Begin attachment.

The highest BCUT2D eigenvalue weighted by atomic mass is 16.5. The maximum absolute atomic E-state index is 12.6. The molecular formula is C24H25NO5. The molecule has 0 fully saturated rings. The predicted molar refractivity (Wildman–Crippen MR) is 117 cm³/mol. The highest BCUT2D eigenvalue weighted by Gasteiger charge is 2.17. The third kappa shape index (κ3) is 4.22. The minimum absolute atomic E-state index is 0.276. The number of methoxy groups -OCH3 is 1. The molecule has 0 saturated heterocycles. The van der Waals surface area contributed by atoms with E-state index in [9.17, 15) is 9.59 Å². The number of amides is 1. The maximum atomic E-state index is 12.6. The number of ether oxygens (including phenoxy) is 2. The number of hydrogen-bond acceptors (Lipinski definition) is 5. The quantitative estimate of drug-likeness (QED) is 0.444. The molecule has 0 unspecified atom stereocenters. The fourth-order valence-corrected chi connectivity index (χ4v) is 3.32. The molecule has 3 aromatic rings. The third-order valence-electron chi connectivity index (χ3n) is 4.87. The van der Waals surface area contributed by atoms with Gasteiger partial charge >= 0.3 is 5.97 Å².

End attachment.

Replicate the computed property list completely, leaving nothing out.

The highest BCUT2D eigenvalue weighted by atomic mass is 16.5. The maximum absolute atomic E-state index is 12.6. The molecular formula is C24H25NO5. The molecule has 0 fully saturated rings. The predicted molar refractivity (Wildman–Crippen MR) is 117 cm³/mol. The highest BCUT2D eigenvalue weighted by Gasteiger charge is 2.17. The third kappa shape index (κ3) is 4.22. The minimum absolute atomic E-state index is 0.276. The number of methoxy groups -OCH3 is 1. The molecule has 0 saturated heterocycles. The van der Waals surface area contributed by atoms with E-state index in [9.17, 15) is 9.59 Å². The number of amides is 1. The maximum atomic E-state index is 12.6. The number of ether oxygens (including phenoxy) is 2. The number of hydrogen-bond acceptors (Lipinski definition) is 5. The quantitative estimate of drug-likeness (QED) is 0.444. The molecule has 0 unspecified atom stereocenters. The fourth-order valence-corrected chi connectivity index (χ4v) is 3.32. The molecule has 3 aromatic rings. The third-order valence-electron chi connectivity index (χ3n) is 4.87. The van der Waals surface area contributed by atoms with Gasteiger partial charge >= 0.3 is 5.97 Å².